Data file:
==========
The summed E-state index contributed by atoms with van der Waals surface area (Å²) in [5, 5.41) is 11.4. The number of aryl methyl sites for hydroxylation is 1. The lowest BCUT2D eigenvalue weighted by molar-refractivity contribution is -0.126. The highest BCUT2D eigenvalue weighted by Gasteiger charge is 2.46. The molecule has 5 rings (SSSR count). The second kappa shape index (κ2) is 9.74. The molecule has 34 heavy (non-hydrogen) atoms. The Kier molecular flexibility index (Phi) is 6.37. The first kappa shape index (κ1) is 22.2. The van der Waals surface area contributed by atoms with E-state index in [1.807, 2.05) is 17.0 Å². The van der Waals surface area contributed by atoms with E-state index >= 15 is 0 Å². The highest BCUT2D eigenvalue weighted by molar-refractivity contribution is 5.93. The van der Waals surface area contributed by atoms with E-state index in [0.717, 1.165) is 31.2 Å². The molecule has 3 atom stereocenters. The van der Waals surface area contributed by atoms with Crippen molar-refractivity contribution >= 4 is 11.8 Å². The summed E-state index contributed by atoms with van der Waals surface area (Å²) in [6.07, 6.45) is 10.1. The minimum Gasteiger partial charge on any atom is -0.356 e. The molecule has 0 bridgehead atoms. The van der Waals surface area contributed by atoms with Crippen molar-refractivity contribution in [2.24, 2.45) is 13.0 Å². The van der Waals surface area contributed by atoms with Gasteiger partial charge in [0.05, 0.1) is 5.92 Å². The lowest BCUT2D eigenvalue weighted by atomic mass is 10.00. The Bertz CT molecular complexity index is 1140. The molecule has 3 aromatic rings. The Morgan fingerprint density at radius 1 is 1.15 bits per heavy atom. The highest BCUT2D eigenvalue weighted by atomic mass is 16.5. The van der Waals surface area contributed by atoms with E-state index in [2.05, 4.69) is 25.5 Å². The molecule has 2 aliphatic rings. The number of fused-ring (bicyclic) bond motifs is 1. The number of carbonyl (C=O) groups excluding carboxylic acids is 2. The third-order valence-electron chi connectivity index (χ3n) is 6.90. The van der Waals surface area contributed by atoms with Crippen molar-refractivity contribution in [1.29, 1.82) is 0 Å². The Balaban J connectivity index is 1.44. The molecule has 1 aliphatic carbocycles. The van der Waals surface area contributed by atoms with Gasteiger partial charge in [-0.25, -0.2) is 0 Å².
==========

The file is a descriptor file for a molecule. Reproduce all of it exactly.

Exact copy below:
The summed E-state index contributed by atoms with van der Waals surface area (Å²) in [5, 5.41) is 11.4. The number of aryl methyl sites for hydroxylation is 1. The lowest BCUT2D eigenvalue weighted by molar-refractivity contribution is -0.126. The highest BCUT2D eigenvalue weighted by Gasteiger charge is 2.46. The molecule has 5 rings (SSSR count). The second kappa shape index (κ2) is 9.74. The molecule has 34 heavy (non-hydrogen) atoms. The Kier molecular flexibility index (Phi) is 6.37. The first kappa shape index (κ1) is 22.2. The van der Waals surface area contributed by atoms with E-state index in [1.807, 2.05) is 17.0 Å². The van der Waals surface area contributed by atoms with E-state index >= 15 is 0 Å². The highest BCUT2D eigenvalue weighted by molar-refractivity contribution is 5.93. The van der Waals surface area contributed by atoms with E-state index in [0.717, 1.165) is 31.2 Å². The molecule has 3 atom stereocenters. The van der Waals surface area contributed by atoms with Crippen molar-refractivity contribution >= 4 is 11.8 Å². The summed E-state index contributed by atoms with van der Waals surface area (Å²) in [6.07, 6.45) is 10.1. The minimum Gasteiger partial charge on any atom is -0.356 e. The molecule has 0 bridgehead atoms. The van der Waals surface area contributed by atoms with Crippen molar-refractivity contribution in [2.24, 2.45) is 13.0 Å². The van der Waals surface area contributed by atoms with Gasteiger partial charge in [0.05, 0.1) is 5.92 Å². The lowest BCUT2D eigenvalue weighted by atomic mass is 10.00. The Bertz CT molecular complexity index is 1140. The molecule has 3 aromatic rings. The Morgan fingerprint density at radius 1 is 1.15 bits per heavy atom. The highest BCUT2D eigenvalue weighted by atomic mass is 16.5. The van der Waals surface area contributed by atoms with E-state index in [2.05, 4.69) is 25.5 Å². The molecule has 2 aliphatic rings. The number of fused-ring (bicyclic) bond motifs is 1. The number of carbonyl (C=O) groups excluding carboxylic acids is 2. The third-order valence-electron chi connectivity index (χ3n) is 6.90. The van der Waals surface area contributed by atoms with Crippen molar-refractivity contribution in [1.29, 1.82) is 0 Å². The Balaban J connectivity index is 1.44. The molecule has 1 aliphatic carbocycles. The van der Waals surface area contributed by atoms with Gasteiger partial charge in [-0.25, -0.2) is 0 Å².